By Ashley Escoe Sims

In Arthur v. Pet Dairy, an unpublished civil opinion released on February 9, 2015, the Fourth Circuit affirmed a district court’s order of summary judgment for the appellee, Pet Dairy, because the appellant, Ralph Arthur, failed to prove his employment was terminated because of his age.

Arthur Claims He was Terminated Due to His Age

Arthur was a milk delivery driver and salesman for Pet Dairy from January 2003 through December 2009, when he was terminated. He claimed that his supervisor, Mike Reynolds, fired him due to his age, which violates the Age Discrimination in Employment Act (“ADEA”). Arthur testified before the district court that Reynolds told him on more than one occasion that Arthur was too old to do his job. However, Pet Dairy alleged Arthur was fired due to his continued poor work performance, including traffic accidents and customer complaints. Reynolds, as well as Pet Dairy’s assistant manager confronted Arthur about his poor performance on several occasions and warned Arthur that he would be fired if he did not improve.

This district court granted summary judgment for Pet Dairy. It held that Arthur’s evidence did raise a genuine dispute as to whether he could establish a prima facie case of age discrimination nor prove his age was the but-for cause of his termination by direct or circumstantial evidence.

Establishing Age Discrimination

Under ADEA, it is “unlawful for an employer . . . to discharge any individual . . . because of such individual’s age.” 29 U.S.C. § 623(a)(1). To prove age discrimination a plaintiff must prove that his age was the but-for cause of his termination. A plaintiff may accomplish this in one of two ways: by proving a “prima facie case,” which establishes a rebuttable presumption of discrimination, or by offering direct or circumstantial evidence of discrimination.

In Hill v. Lockheed Martin Logistics Mgmt., Inc., the Fourth Circuit laid out the four elements required to establish a prima facie case. The plaintiff must show (1) he was a member of the protected class, here, 40 years old or older; (2) he was performing his job duties to his employer’s legitimate expectations at the time of termination; (3) he was terminated; and (4) he was replaced by a younger person.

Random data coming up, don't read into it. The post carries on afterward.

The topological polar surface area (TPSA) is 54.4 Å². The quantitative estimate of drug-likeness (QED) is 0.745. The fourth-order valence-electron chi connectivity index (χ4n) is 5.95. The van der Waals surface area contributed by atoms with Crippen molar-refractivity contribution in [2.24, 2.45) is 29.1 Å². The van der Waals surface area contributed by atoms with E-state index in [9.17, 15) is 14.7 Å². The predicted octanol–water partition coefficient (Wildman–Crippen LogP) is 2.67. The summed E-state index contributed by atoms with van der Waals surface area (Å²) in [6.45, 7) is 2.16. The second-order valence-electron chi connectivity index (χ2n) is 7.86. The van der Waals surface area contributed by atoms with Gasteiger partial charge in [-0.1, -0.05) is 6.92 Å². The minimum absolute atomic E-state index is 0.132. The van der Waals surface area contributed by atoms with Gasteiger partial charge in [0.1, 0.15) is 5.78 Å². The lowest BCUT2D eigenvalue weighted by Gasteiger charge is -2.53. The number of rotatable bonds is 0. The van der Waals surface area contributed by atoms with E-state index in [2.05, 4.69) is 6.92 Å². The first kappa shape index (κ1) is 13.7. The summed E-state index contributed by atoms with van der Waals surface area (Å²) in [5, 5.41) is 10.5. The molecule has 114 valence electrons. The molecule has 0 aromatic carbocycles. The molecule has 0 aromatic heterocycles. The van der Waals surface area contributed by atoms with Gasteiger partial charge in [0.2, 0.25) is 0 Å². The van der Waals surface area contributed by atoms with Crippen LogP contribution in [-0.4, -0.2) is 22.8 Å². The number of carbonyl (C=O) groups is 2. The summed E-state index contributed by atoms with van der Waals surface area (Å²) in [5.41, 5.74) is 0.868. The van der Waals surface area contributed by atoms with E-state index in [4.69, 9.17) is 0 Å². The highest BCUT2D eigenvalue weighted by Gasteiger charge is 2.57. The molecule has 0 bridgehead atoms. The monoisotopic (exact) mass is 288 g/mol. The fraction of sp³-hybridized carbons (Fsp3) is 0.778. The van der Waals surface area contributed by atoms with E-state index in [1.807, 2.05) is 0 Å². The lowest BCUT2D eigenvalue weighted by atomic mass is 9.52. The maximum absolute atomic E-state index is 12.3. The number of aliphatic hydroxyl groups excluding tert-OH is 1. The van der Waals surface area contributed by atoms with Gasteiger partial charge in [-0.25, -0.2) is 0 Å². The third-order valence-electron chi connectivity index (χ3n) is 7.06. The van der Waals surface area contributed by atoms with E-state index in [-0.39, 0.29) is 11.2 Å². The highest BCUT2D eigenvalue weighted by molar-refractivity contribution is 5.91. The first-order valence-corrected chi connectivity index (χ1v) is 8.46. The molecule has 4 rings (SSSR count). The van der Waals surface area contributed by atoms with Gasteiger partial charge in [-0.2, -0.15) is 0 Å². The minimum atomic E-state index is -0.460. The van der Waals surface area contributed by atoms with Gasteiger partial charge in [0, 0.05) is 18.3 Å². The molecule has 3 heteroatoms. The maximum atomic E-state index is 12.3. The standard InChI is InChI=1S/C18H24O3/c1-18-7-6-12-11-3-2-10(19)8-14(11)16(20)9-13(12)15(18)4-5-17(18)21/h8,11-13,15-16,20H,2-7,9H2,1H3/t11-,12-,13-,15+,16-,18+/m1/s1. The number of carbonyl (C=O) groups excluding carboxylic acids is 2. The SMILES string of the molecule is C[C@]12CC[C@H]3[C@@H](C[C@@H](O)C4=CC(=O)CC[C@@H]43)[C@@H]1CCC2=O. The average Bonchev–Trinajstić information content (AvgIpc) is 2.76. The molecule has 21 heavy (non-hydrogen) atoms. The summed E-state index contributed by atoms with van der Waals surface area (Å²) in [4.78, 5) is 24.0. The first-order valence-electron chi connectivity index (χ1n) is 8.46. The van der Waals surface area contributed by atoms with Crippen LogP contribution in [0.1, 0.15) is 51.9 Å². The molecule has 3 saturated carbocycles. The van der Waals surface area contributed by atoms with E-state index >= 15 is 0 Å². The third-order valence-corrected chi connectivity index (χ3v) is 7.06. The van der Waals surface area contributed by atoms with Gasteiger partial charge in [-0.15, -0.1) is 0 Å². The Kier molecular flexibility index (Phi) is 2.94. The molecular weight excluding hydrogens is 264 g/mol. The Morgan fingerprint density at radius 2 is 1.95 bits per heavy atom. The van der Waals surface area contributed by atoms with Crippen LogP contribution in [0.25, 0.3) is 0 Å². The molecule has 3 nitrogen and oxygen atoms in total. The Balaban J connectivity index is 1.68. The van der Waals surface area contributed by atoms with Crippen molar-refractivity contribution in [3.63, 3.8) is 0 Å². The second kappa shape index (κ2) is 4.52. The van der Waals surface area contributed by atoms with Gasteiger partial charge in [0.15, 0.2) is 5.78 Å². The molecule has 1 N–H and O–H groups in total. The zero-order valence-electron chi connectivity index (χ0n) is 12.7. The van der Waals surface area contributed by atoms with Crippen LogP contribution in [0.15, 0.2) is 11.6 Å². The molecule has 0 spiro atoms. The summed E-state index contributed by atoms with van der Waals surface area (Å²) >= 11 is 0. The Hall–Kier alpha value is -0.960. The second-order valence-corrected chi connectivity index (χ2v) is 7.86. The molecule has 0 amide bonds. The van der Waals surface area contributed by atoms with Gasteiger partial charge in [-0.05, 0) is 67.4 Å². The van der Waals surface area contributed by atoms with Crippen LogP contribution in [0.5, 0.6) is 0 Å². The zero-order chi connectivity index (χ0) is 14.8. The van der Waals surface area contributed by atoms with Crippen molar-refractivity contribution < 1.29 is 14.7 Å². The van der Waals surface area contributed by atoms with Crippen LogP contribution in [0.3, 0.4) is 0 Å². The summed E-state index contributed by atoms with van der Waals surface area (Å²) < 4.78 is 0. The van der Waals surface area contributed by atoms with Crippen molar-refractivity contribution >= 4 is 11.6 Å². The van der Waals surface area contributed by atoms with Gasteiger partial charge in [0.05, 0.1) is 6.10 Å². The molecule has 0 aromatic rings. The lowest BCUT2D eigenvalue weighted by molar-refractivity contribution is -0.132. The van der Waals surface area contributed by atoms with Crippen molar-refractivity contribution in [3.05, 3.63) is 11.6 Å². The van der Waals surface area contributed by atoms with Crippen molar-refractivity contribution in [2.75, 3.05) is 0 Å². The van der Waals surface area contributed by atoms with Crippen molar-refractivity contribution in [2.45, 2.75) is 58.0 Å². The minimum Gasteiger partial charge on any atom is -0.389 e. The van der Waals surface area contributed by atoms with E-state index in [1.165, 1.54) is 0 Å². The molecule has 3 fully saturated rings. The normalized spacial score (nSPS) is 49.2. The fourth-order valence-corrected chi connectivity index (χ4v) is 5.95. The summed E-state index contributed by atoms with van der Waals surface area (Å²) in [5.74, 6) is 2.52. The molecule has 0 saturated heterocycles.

According to the Supreme Court opinion Gross v. FBL Financial Services, for a plaintiff to meet the burden of establishing a but-for cause by direct or circumstantial evidence, he must also present evidence that the employer did not have other legitimate motivations that were the reasons for the adverse employment action.

Arthur Was Not Able to Meet His Burden of Proof

Arthur was not able to establish a prima facie case because he was not able to prove the second element–that he satisfied his employer’s legitimate expectations at the time of his termination. Pet Dairy provided ample evidence that Arthur consistently failed to sufficiently perform his job duties. Most notably were the numerous customer complaints and that Pet Dairy’s largest customer refused delivery from Arthur because of his poor performance.

Additionally, while Arthur’s testimony of Reynolds’ comments concerning his age were evidence that age may have been a motivating factor for his termination, Arthur was not able to show it was the but-for cause. Pet Dairy had other, lawful reasons to terminate him. One reason was his poor job performance. Another reason was the business decision to increase the sales of other sales routes by eliminating Arthur’s route. Arthur acknowledged that he was reprimanded on numerous occasions because of his poor performance; he also admitted that Pet Dairy’s decision to eliminate his sales route was one reason he was fired.

District Court’s Ruling Affirmed

Because Arthur did not offer sufficient evidence for a reasonable jury to find that he met his employers legitimate expectations nor did he offer sufficient evidence for a reasonable jury to find that there was no other explainable basis for his termination other than age, the Fourth Circuit affirmed the district court’s order of summary judgment for Pet Dairy.